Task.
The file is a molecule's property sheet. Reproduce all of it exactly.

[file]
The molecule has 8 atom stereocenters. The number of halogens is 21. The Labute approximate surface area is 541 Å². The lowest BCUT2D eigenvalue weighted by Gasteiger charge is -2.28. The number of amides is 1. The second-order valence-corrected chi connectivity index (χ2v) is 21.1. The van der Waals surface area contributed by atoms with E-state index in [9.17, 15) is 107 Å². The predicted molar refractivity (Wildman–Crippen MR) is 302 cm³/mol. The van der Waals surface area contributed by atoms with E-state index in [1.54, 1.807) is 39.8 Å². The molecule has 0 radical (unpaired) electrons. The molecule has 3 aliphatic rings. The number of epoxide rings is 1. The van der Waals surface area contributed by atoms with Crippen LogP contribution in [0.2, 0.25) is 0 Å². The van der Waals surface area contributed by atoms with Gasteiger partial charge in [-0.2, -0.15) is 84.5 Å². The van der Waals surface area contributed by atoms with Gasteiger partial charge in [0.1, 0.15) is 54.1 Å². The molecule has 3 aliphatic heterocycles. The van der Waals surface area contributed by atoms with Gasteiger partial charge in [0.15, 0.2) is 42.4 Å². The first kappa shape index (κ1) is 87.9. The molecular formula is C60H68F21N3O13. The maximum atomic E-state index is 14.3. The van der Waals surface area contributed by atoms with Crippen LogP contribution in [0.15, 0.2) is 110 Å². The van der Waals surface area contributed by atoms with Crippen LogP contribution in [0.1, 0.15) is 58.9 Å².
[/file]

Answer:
The molecule has 8 atom stereocenters. The number of halogens is 21. The Labute approximate surface area is 541 Å². The lowest BCUT2D eigenvalue weighted by Gasteiger charge is -2.28. The number of amides is 1. The second-order valence-corrected chi connectivity index (χ2v) is 21.1. The van der Waals surface area contributed by atoms with E-state index in [9.17, 15) is 107 Å². The predicted molar refractivity (Wildman–Crippen MR) is 302 cm³/mol. The van der Waals surface area contributed by atoms with E-state index in [1.54, 1.807) is 39.8 Å². The molecule has 0 radical (unpaired) electrons. The molecule has 3 aliphatic rings. The number of epoxide rings is 1. The van der Waals surface area contributed by atoms with Crippen LogP contribution in [0.2, 0.25) is 0 Å². The van der Waals surface area contributed by atoms with Gasteiger partial charge in [-0.2, -0.15) is 84.5 Å². The van der Waals surface area contributed by atoms with Gasteiger partial charge in [0.1, 0.15) is 54.1 Å². The molecule has 3 aliphatic heterocycles. The van der Waals surface area contributed by atoms with Gasteiger partial charge in [0.15, 0.2) is 42.4 Å². The first kappa shape index (κ1) is 87.9. The molecular formula is C60H68F21N3O13. The maximum atomic E-state index is 14.3. The van der Waals surface area contributed by atoms with Crippen LogP contribution in [0.15, 0.2) is 110 Å². The van der Waals surface area contributed by atoms with Crippen LogP contribution in [0.1, 0.15) is 58.9 Å².